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"Russian Art of the Second Half of the 19th Century: The Wanderers, Pavel Tretyakov, and His Gallery"
Published in 2005
7 pages, fully illustrated
In response to the strict regulations placed on young artists and intellectuals in mid-19th-century Russia, a group of rebellious youths formed the Society for Traveling Art Exhibitions, also known as Peredvizhniki (Wanderers). Lidia Iovleva's essay discusses the emergence of this artistic group and the support of the influential art collector Pavel Tretyakov, as well as the birth of the Tretyakov Gallery.
Tretyakov formulated his main goal in life early on: "to lay the foundation for a public repository for fine arts, accessible to all, which would be useful to many and pleasurable to everyone." Thereafter, Tretyakov pursued his goal with the consistency and purposefulness that were part of his nature. His contemporaries were amazed at his acute natural intellect and inborn taste. He had no formal education (he was home-schooled and his instruction was mostly business oriented), but he possessed a broad knowledge of history, literature, painting, and theater. In 1902 Benois wrote: "Tretyakov was, by his nature and knowledge, a scholar."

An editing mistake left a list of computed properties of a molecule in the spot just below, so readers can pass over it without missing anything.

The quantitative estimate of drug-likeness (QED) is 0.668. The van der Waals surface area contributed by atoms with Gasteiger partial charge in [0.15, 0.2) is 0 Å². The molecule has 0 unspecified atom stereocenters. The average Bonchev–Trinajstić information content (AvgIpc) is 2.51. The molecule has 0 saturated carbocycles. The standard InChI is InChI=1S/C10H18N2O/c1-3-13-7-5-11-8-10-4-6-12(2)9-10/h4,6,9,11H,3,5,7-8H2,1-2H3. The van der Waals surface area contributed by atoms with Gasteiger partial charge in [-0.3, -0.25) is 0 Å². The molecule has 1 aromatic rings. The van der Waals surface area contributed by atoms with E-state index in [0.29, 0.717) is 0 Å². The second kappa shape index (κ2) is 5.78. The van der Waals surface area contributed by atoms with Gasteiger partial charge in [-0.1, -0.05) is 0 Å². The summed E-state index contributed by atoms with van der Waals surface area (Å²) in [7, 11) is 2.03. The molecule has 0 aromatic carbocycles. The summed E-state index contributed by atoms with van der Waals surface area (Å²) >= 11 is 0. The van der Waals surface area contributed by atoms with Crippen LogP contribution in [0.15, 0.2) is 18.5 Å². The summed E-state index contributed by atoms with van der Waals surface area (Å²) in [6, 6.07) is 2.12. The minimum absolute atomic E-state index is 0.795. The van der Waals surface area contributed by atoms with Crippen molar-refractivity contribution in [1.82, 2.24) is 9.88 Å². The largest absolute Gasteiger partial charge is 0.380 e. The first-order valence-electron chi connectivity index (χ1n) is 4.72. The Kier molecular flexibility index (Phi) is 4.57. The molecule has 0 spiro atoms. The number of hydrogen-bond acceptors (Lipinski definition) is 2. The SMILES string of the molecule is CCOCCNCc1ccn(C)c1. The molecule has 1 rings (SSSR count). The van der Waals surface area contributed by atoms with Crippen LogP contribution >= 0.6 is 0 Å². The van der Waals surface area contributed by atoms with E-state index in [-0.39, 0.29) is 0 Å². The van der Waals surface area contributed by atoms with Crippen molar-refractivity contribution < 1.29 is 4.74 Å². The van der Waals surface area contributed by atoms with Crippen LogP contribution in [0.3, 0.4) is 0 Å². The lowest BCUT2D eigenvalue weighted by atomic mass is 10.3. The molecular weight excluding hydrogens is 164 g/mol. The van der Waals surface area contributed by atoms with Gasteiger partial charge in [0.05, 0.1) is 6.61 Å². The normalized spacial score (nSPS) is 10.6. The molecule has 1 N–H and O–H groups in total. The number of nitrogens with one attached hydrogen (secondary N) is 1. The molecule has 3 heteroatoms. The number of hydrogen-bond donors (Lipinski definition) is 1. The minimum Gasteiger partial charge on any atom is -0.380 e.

Purchase the ZERO: Countdown to Tomorrow, 1950s–60s exhibition catalogue.